The End of Multitasking

Like so many of us, I had become quite accomplished at multitasking. I could be on a conference call, reading email, balancing my checkbook and eating at the same time. Or more accurately, I could move back and forth between multiple ongoing activities quickly and almost seamlessly. I believed that information lost in these transitions was minimal – I could fake undivided attention and pretty much get away with it.

All the while my brain would rush along unfocused in other directions at lightning speed, because most of what I was “doing” required minimal attention.

But once my ALS symptoms became more pronounced I realized that inattentive multitasking would have to be replaced with real focus on one activity at a time. No more talking while eating. No more simply strolling lost in thought – now every step requires dedicated concentration. And the consequences of not paying attention can be serious – falling, choking, or worse.

The multitasking lifestyle made mindfulness almost impossible for me. My feeble attempts at meditation or mind-calming were mostly not very successful. That difficulty was ironic because doing all these ”simultaneous” activities was so automatic I rarely thought about them, leaving plenty of brain cycles to become calm and focused. So, I imagined, now that every movement requires dedicated attention, perhaps I can apply that attentiveness to give mindfulness another try.

Sorry to report it is not going that well with that mindfulness thing. I try to sit quietly, just being attentive to my breathing, but after a minute or so the black cloud of my disease (and the fear it engenders) looms ahead and darkens the bright sky of clarity that was starting to become more luminous.

So I must learn to apply that same dedicated activity focus to “non-activities” such as meditation and stillness. Just as I am working hard physically to maintain as much strength as I can, I must now begin training my conscious mind to focus on being still and accepting. Not an easy task.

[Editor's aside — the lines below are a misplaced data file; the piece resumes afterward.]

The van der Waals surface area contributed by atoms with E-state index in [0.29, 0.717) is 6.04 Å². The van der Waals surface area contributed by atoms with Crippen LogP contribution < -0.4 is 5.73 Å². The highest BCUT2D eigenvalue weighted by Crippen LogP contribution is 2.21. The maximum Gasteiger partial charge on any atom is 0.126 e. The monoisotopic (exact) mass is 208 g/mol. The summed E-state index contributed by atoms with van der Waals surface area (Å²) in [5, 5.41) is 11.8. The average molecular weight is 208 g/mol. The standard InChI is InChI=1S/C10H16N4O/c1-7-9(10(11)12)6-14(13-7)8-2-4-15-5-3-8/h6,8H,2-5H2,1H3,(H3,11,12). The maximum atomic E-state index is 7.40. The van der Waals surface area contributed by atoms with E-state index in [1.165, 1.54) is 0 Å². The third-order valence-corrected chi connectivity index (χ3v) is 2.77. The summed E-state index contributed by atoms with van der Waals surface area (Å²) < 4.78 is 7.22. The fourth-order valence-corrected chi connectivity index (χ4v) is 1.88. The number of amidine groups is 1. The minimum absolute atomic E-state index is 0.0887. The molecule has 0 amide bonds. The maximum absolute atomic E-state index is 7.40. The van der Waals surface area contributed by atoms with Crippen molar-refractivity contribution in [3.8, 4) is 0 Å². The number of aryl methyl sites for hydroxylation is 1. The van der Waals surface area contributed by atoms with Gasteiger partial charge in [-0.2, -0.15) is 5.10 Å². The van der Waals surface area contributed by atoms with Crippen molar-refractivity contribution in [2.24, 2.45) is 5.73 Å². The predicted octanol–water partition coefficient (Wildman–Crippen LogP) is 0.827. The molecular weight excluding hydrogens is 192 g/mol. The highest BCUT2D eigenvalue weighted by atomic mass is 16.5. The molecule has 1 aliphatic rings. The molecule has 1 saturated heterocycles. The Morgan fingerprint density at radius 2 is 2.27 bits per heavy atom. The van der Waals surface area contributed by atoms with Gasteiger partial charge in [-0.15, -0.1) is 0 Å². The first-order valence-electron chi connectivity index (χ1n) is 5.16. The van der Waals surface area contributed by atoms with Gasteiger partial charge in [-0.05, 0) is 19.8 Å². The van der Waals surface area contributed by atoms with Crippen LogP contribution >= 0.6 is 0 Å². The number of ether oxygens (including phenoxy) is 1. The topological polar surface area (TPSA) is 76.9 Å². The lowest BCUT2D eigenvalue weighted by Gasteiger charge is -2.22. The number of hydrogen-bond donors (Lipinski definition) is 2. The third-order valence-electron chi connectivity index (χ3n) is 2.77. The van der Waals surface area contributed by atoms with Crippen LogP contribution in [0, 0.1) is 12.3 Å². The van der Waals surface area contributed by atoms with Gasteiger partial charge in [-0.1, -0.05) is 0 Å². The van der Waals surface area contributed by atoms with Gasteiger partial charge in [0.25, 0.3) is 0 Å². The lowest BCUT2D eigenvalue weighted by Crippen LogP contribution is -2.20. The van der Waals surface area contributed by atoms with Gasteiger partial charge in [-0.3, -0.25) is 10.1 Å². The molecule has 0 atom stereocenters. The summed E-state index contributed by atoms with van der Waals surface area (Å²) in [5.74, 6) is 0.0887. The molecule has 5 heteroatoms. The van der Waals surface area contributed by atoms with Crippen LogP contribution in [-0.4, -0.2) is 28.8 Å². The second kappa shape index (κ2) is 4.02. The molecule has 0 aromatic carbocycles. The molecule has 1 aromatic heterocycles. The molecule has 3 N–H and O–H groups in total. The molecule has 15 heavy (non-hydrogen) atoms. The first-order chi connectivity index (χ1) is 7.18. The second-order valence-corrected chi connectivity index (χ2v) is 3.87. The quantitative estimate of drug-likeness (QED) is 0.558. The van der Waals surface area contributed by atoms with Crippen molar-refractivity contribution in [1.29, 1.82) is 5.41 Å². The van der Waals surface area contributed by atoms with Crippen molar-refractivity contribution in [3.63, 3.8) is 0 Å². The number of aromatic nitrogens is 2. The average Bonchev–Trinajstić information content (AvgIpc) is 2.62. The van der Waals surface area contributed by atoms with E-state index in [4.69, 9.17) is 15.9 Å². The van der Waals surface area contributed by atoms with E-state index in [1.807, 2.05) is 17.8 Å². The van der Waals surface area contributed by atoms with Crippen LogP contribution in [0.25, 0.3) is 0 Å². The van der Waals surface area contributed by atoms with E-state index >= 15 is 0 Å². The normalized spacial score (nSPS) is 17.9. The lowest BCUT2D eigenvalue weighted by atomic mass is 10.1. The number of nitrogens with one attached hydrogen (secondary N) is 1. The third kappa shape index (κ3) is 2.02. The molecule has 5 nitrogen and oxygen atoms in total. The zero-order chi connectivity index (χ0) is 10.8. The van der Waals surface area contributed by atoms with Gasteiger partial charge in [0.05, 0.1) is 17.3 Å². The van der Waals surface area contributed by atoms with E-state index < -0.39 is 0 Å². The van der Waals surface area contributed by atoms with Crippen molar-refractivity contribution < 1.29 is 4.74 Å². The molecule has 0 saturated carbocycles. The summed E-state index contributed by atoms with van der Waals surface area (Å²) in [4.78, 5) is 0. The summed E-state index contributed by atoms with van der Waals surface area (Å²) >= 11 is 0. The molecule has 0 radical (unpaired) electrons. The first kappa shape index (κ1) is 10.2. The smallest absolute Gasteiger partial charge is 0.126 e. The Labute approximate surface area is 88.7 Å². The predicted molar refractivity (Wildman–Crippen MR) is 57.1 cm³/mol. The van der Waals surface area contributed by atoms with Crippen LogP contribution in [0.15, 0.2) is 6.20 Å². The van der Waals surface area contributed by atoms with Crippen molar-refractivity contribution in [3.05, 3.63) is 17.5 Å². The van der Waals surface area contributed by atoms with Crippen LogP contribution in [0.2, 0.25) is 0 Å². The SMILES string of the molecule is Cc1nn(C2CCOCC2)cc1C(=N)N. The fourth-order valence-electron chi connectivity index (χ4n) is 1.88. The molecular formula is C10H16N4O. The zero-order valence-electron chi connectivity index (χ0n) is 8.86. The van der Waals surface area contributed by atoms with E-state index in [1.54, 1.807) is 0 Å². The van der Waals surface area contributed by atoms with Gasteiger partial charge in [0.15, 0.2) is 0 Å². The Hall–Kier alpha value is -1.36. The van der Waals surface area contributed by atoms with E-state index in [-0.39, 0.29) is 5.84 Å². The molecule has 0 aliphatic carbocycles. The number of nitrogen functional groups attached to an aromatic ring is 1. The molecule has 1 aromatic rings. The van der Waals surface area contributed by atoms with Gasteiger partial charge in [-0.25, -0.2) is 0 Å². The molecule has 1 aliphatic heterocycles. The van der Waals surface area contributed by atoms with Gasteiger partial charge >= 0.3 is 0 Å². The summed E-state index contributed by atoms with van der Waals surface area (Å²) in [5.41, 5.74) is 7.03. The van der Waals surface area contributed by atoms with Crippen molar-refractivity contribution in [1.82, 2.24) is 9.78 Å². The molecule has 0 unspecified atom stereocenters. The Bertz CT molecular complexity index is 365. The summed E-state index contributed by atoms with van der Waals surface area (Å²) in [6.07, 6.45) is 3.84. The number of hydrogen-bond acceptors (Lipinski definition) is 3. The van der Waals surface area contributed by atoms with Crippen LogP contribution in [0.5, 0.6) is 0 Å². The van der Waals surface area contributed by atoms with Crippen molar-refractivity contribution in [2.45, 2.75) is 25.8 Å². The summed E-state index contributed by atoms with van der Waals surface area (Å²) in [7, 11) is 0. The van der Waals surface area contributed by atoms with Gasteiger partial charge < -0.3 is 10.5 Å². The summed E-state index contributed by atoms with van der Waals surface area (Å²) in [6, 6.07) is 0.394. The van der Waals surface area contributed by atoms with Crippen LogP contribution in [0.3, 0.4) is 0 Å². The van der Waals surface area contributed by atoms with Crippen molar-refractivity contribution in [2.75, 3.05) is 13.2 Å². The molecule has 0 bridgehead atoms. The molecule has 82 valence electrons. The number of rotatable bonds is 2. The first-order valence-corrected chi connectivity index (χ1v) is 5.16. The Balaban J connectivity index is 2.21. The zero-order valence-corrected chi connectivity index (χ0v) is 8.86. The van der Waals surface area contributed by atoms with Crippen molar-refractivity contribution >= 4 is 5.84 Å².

I am fond of using a river metaphor to help me understand my journey. I imagine myself in a canoe on a quickly flowing stream laced with eddies and whirlpools. The strong current will take me where it will. I must trust it because I cannot fight it for long. But I cannot passively sit and float – that is a recipe for disaster against the rocks and the shoreline. I must actively “read” the current and actively steer the canoe. I must keep a firm grip on my paddle.

So what is called for is single-minded focus on steering my life to calm places where I can catch my breath, take inventory and be attentive to the signs that will help me chart my course. Working hard at mindfulness – the irony is delicious.

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7 Responses to The End of Multitasking

  1. tmurphy58 says:

    Stu … I have found the same thing over my almost 30 months since diagnosis — multi-tasking was once just a normal activity for me but not any longer. I also find now that every movement requires dedicated attention – even breathing sometimes … but right now, it’s still better than the alternative. I enjoy reading your very thoughtful and well-articulated insights and perspectives.

  2. Jill Norcross says:

    Another amazing post….I am in awe of your grace and courage, and very proud to call you my friend. Thank you for sharing your wisdom. There are lessons for us all in your eloquent journal and I agree that this deserves a wider audience.

  3. Ok So Far says:

    The river analogy is a wonderful idea. Thank you for sharing. Yes, multitasking is indeed a thing of the past. I’m learning to focus also as this disease progresses.

  4. Dick Katz says:

    look in the dictionary and under your picture–chutzpah!! You are amazing!

  5. you are writing the most beautiful prose which, in it’s own way is a meditative act. Beautiful.

  6. That’s is beautiful written Blog … Yes mindfulness is the way , I try to put all my focus into everything I do Evan it’s just making soup or washing my teeth … I like the river analogy as I also get stuck in eddies but don’t forget to watch the countryside and the flowers as the river takes you along … Sorry your not staying long in London have you an plan for trips around London ? can I help you ? Tell me what you are interested in ? Lindsay

    • rakoff says:

      We have old friends who have lived in London for 40 years and will spend a day and theater with them. Going to PROMS – a longtime wish. Morning at British Museum. Visiting Greenwich – one part of London we have not seen before. Connecting with friends who now live in Portsmouth. Then train to Paris. It will be a test of my stamina. I will miss pub food however.

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